Gov. Bill Haslam defended his ties to political advisor Tom Ingram after published emails showed the lobbyist’s efforts to influence senior officials in his administration, the Tennessean reports. Haslam and his chief of staff, Mark Cate, said Ingram and his firm had no special access to the governor or his advisers. Emails obtained and released by WTVF-TV show Cate, Ingram and his partner discussing the firm’s clients over weekends and holidays, as well as when Cate was traveling in the Bahamas. Haslam did not deny that Ingram had lobbied his staff while also being kept on retainer, but he said those efforts were not inappropriate. “The question is, did anything happen there that shouldn’t have happened?” Haslam said. “I don’t think it has.”

Opinion: First Amendment Rights and Journal’s New World

An opinion piece in the Tennessean examines the new global world -- quite literally -- of journalism that is challenging both the notions and definitions of a free press and who is a journalist. Gene Policinski, vice president and executive director of the First Amendment Center, uses Glenn Greenwald as an example of this new challenge: Greenwald is a writer for the British newspaper The Guardian who lives most of the time in Brazil and is a central figure in the sensational disclosures of covert surveillance programs conducted by the U.S. Policinski points out the plight of First Amendment advocates and government advocates of a proposed national “shield law” protecting journalists and sources, who face a thorny problem of deciding in upcoming months who is covered by that law and who is not.

Nashville Lawyer Suspended

The law license of Barbara S. Freemon of Nashville was suspended by the Tennessee Supreme Court for one year. A petition for discipline was filed against Freemon on March 8, based upon two complaints. The first complaint alleged that Freemon, who agreed to serve as trustee for an inter vivos trust set up to manage her brother’s assets, did not return the trust assets to the named beneficiaries upon his death. The second complaint alleged that Freemon accepted a non-refundable fee to represent clients in a codes dispute, promising to file an action within 45 days. Freeman failed to file any action on their behalf yet refused to refund the full fee to the clients. Download the BPR notice.

12 Lawyers Reinstated After Administrative Suspension

A dozen Tennessee-licensed lawyers have been reinstated after being administratively suspended for failure to meet 2012 CLE requirements, failure to submit the 2013 BPR fee and/or IOLTA report, or failure to submit the 2012 BPR fee and/or IOLTA report. See the updated lists at the links above.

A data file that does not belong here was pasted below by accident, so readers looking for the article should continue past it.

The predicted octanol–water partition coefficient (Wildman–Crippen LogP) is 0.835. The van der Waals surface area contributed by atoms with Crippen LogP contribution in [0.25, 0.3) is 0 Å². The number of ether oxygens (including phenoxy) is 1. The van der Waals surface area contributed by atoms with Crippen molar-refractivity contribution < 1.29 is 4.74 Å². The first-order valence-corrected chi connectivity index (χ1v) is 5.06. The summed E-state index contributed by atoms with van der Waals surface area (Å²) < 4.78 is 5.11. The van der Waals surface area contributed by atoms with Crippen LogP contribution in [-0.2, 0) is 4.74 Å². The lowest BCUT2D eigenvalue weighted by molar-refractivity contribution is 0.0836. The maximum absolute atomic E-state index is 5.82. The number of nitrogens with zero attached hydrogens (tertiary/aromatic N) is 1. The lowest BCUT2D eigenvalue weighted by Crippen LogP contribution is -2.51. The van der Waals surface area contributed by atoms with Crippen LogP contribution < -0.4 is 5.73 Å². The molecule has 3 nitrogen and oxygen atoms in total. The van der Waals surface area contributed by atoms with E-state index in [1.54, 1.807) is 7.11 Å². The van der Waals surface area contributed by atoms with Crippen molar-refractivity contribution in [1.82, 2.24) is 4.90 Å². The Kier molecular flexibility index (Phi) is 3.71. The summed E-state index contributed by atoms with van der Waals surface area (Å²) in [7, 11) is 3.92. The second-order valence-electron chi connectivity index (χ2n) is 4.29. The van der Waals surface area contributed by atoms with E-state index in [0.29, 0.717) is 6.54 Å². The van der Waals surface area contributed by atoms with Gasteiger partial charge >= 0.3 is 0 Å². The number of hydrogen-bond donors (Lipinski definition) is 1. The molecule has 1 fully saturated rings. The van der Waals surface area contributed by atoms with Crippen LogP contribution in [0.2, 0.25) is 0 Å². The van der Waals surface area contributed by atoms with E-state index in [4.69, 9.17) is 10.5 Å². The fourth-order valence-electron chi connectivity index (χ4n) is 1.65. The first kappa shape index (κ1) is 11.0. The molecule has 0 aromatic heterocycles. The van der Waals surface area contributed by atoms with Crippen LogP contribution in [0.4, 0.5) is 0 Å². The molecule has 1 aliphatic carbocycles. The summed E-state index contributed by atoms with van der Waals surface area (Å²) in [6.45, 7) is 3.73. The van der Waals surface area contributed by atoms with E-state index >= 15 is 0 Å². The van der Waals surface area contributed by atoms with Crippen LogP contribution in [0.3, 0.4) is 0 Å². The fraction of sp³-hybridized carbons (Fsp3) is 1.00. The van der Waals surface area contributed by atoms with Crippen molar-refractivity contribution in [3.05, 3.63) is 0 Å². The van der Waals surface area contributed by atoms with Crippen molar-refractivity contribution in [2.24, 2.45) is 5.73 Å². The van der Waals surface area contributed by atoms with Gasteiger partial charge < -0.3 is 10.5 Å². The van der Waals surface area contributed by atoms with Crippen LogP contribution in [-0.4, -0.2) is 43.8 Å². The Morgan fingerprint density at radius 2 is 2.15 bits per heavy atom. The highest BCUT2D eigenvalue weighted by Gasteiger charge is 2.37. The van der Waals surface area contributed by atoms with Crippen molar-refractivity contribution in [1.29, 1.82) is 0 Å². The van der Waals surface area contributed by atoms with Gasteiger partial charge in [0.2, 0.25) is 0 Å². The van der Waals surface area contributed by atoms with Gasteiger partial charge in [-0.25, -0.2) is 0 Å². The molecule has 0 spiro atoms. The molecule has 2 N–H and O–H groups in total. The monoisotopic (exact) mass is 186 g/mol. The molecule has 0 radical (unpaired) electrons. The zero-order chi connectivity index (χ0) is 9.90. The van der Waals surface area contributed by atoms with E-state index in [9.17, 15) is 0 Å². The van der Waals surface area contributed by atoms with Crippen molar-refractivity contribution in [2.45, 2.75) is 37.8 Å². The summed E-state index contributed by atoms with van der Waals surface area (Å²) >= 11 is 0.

Ways to Deal with Judicial Diversion Violations

What happens when a defendant who is on judicial diversion violates the terms of the diversion agreement? It may not be as black and white as you think. Knoxville lawyer Wade Davies explains alternatives to revocation of judicial diversion in his Journal column this month.

Portrait Unveiling Scheduled for Thursday

The ceremony/portrait unveiling for Honorable Thomas W. Phillips will be held tomorrow at 3:30 p.m. in the brick courtyard of the Howard Baker Courthouse in Knoxville. A reception will immediately follow in the 4th floor chambers area. All members of the bar are invited. For more information, call the Knoxville Bar Association at (856) 522-6522.

GOP Lawmakers Split on Immigration Bill

Tennessee GOP House members remain critical of the immigration reform bill that their fellow Tennessee Republicans, senators Bob Corker and Lamar Alexander, helped pass in the Senate. The House Republican Conference meets today to decide what, if any, route to take on the issue. Congressional Democrats insisted Tuesday they will not agree to any immigration bill that lacks a path to citizenship for the 11 million immigrants living illegally in the United States. The Tennessean has more.

GOP Calls for Delay in Individual Healthcare Mandate

Congressional GOP leaders called Tuesday for a delay in requiring that individual Americans carry health insurance. If the White House can grant a one-year delay for employers -- as the administration did just last week -- individuals should get the same consideration, House Speaker John Boehner of Ohio and other senior Republicans said in a letter to the president. White House spokesman Jay Carney said the administration has no intention of delaying the individual mandate. The Chattanooga Times Free Press has the story.


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About this publication: Today's News is a compilation of digests of news reports of interest to Tennessee lawyers compiled by TBA staff, links to digested press releases, and occasional stories about the TBA and other activities written by the TBA staff or members. Statements or opinions herein are those of the authors and do not necessarily reflect those of the Tennessee Bar Association, its officers, board or staff.